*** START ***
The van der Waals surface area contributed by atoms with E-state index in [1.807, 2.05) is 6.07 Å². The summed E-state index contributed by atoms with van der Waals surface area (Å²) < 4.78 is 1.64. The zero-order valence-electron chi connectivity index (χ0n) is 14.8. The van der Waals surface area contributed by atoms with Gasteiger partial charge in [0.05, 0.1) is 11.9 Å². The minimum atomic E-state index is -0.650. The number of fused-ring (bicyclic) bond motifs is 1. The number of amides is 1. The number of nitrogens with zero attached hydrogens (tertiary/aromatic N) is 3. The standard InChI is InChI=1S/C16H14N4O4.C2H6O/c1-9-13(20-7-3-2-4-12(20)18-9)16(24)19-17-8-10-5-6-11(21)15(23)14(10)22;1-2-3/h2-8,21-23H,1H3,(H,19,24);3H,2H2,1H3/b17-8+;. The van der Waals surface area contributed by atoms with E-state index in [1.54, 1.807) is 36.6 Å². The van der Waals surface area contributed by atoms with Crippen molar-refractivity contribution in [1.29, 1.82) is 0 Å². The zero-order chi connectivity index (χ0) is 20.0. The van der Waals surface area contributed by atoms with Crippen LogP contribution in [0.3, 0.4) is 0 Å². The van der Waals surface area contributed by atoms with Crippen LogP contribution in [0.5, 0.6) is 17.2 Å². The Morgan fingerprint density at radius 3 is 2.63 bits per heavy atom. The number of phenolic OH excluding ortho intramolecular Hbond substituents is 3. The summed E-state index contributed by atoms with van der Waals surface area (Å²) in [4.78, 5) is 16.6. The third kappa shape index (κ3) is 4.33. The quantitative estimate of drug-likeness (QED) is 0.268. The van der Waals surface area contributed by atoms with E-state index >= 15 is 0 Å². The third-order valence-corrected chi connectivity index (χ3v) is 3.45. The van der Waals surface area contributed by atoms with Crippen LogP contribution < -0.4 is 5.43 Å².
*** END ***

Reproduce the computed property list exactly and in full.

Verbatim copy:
The van der Waals surface area contributed by atoms with E-state index in [1.807, 2.05) is 6.07 Å². The summed E-state index contributed by atoms with van der Waals surface area (Å²) < 4.78 is 1.64. The zero-order valence-electron chi connectivity index (χ0n) is 14.8. The van der Waals surface area contributed by atoms with Gasteiger partial charge in [0.05, 0.1) is 11.9 Å². The minimum atomic E-state index is -0.650. The number of fused-ring (bicyclic) bond motifs is 1. The number of amides is 1. The number of nitrogens with zero attached hydrogens (tertiary/aromatic N) is 3. The standard InChI is InChI=1S/C16H14N4O4.C2H6O/c1-9-13(20-7-3-2-4-12(20)18-9)16(24)19-17-8-10-5-6-11(21)15(23)14(10)22;1-2-3/h2-8,21-23H,1H3,(H,19,24);3H,2H2,1H3/b17-8+;. The van der Waals surface area contributed by atoms with E-state index in [1.54, 1.807) is 36.6 Å². The van der Waals surface area contributed by atoms with Crippen molar-refractivity contribution in [1.29, 1.82) is 0 Å². The zero-order chi connectivity index (χ0) is 20.0. The van der Waals surface area contributed by atoms with Crippen LogP contribution in [0.3, 0.4) is 0 Å². The van der Waals surface area contributed by atoms with Crippen LogP contribution in [0.5, 0.6) is 17.2 Å². The Morgan fingerprint density at radius 3 is 2.63 bits per heavy atom. The number of phenolic OH excluding ortho intramolecular Hbond substituents is 3. The summed E-state index contributed by atoms with van der Waals surface area (Å²) in [4.78, 5) is 16.6. The third kappa shape index (κ3) is 4.33. The quantitative estimate of drug-likeness (QED) is 0.268. The van der Waals surface area contributed by atoms with E-state index >= 15 is 0 Å². The third-order valence-corrected chi connectivity index (χ3v) is 3.45. The van der Waals surface area contributed by atoms with Crippen LogP contribution < -0.4 is 5.43 Å².